Now, ten years later, comes the inevitable American, English-language remake. When it was first announced, it immediately evoked an incredibly strong negative reaction by ardent fans of the original who were hardly any happier when the cast and director were announced. It may be directed by the venerated – though often reviled – Spike Lee and it may feature a very impressive cast, but why remake the film in the first place? Especially because the original film's success was so tied into being the product of of the Asian, rather than American film industry.

And, it has to be said: the fans have been proven entirely right. Taken on its own terms, Spike Lee's Oldboy is a good, if quite flawed film but, despite changing one or two plot details along the way, there really is no need for it to exist. Lee may have claimed that his take on Oldboy was a reimagining of the manga, rather than a remake of the original film, but, as always, that's basically complete garbage.


Kicking off this week's movies with a biggie, we have what is easily my most Jewish movie review ever!

This review is also up at Channel 24.

 What it's about

A retelling of the Biblical story of Noah, the man chosen by God to save himself, his own family and two of each kinds of animal from a flood that is to submerge the entire world and wipe out the rest of humanity.

What we thought

Even as far as “religious” films go, Darren Aronofsky's cinematic adaptation of the story of Noah has drawn a quite staggering amount of controversy – most especially by the more conservative Christians and Muslims out there who abhor Aronofsky's very obvious refusal to adhere to a literal understanding of the story as it is presented in the Bible. Generally, this sort of controversy says little about the quality of the film in question, but that's actually not the case this time.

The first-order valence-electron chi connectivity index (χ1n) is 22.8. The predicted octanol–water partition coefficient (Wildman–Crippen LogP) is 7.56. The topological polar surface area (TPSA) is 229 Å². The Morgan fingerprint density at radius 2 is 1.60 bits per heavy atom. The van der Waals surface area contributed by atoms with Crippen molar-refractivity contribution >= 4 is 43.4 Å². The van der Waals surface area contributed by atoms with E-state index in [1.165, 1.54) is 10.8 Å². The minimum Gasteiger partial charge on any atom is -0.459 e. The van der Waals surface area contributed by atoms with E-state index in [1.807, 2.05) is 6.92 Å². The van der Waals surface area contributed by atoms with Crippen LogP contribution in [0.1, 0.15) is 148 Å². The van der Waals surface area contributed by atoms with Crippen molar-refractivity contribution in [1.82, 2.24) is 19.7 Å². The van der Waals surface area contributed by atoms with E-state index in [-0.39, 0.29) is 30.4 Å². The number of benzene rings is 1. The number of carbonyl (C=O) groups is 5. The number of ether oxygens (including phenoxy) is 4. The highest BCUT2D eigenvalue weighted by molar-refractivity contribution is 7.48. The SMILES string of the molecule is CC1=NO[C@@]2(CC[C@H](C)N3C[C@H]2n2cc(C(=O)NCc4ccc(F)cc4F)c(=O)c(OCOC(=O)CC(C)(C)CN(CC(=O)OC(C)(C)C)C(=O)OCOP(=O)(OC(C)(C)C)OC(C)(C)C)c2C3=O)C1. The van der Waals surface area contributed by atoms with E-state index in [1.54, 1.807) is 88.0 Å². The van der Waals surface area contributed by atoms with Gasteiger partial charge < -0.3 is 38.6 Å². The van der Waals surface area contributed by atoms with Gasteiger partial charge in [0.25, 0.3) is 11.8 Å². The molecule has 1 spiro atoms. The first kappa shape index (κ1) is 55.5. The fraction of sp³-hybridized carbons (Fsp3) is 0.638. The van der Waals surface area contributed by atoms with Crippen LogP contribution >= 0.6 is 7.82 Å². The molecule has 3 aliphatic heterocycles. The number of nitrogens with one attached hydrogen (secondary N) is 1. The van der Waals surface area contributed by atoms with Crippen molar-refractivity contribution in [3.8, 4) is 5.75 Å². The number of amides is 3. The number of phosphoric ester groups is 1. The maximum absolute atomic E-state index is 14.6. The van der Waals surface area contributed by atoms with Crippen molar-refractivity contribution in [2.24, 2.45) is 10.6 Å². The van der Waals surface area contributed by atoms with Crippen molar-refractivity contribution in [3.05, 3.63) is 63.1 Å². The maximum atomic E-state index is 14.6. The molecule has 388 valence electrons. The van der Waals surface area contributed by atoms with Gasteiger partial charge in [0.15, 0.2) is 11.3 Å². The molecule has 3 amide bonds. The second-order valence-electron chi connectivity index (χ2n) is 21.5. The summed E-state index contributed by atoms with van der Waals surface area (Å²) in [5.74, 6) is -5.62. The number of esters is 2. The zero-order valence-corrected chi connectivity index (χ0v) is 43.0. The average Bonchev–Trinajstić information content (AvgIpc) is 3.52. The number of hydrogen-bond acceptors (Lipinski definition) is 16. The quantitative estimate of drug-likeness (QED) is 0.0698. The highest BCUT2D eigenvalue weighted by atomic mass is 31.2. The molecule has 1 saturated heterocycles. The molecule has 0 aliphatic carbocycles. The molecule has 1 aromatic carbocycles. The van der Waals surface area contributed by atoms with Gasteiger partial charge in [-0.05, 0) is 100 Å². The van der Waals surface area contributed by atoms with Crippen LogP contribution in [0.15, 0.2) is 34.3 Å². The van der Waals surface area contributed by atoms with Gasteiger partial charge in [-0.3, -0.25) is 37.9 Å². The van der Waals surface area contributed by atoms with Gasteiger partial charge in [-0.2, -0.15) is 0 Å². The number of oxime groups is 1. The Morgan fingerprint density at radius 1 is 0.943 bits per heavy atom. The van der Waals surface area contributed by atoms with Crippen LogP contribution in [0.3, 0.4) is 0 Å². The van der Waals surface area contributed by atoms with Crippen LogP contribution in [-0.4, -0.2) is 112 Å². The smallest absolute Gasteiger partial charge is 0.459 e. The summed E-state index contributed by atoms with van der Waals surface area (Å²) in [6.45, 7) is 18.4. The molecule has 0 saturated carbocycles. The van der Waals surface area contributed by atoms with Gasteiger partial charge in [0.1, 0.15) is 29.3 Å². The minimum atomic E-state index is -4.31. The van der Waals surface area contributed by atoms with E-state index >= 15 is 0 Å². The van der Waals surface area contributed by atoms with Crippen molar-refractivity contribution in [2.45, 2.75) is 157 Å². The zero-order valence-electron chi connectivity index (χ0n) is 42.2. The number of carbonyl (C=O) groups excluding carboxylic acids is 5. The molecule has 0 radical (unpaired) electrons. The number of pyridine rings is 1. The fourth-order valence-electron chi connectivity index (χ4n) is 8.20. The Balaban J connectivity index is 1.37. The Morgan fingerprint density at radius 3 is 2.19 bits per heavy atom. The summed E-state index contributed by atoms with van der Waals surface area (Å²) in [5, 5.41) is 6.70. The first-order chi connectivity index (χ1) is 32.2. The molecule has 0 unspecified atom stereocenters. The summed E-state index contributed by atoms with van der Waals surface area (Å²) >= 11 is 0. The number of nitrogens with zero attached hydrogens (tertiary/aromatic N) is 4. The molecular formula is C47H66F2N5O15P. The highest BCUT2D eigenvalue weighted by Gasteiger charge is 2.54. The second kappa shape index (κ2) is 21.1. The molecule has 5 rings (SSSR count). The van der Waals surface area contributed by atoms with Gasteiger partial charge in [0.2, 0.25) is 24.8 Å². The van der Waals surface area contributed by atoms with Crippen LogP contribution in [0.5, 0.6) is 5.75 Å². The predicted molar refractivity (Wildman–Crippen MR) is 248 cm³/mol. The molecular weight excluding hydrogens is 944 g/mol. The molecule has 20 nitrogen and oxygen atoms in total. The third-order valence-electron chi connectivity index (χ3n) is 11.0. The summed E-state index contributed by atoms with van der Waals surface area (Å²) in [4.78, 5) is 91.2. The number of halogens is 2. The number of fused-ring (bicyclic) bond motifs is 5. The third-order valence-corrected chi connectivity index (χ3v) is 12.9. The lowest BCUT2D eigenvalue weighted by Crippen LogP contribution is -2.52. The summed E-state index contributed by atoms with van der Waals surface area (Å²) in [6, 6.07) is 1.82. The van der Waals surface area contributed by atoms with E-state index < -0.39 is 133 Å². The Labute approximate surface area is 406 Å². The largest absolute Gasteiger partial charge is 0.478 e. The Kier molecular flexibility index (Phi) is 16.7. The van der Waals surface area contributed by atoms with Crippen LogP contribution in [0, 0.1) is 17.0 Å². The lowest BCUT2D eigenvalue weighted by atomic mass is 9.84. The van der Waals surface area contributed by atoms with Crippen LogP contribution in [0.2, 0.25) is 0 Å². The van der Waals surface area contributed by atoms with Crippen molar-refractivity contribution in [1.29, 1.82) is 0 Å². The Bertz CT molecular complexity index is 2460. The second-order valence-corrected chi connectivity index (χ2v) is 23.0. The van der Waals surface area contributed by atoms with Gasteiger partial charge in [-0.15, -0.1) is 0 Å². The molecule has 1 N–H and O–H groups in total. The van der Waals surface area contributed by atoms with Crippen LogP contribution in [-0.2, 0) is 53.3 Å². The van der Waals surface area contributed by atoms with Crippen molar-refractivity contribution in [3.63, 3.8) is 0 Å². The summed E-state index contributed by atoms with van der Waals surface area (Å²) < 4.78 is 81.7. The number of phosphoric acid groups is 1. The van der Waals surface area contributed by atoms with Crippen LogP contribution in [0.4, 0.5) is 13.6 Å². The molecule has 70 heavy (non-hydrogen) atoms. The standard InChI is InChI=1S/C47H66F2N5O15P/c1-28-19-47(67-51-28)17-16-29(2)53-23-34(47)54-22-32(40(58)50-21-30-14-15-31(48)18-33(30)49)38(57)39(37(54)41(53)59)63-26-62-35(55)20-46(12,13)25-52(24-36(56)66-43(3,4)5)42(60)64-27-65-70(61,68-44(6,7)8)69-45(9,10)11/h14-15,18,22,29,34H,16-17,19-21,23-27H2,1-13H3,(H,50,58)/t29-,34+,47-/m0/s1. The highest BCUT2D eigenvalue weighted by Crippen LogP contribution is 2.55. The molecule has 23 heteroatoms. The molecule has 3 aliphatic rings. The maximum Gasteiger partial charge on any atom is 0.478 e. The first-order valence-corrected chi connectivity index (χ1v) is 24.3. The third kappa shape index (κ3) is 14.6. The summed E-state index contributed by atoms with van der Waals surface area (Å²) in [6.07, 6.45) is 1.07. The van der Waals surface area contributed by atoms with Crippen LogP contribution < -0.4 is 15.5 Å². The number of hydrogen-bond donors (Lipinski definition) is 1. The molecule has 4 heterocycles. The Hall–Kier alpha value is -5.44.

In my years writing for this site, I don't believe I have ever reviewed a film through the viewpoint of my being (if, ya know, you really want to label it) a practising, Modern Orthodox Jew but there is no way in hell that I can adequately and fairly write about this film without bringing my own personal beliefs and cultural identity into it. Apologies if you have a problem with that, but I promise, there will be no preaching involved.

For a start, when I saw the first trailer for the film, I was not exactly what you would call excited to see the finished product. This had significantly less to do with being somehow offended by it and pretty much everything to do with with it looking like another crappy Hollywood take on a biblical story. By nature, such things tend to be high on the preachiness and low on the intelligence – and obviously, things like nuance and quality of filmmaking don't even come into it. Noah looked expensive, with high production values but even with its disaster movie aesthetic, I was fully expecting another terrible load of quasi-religious hogwash.

And yet, and yet: the only thing that gave me hope was that Noah was directed and co-written by Darren Aronofsky who, even at his very worst, is an interesting filmmaker with something to say. The trailer made it look pretty worthless but with Aronofsky at the helm, there was always the possibility that the film may just be a whole lot better than the trailer implied.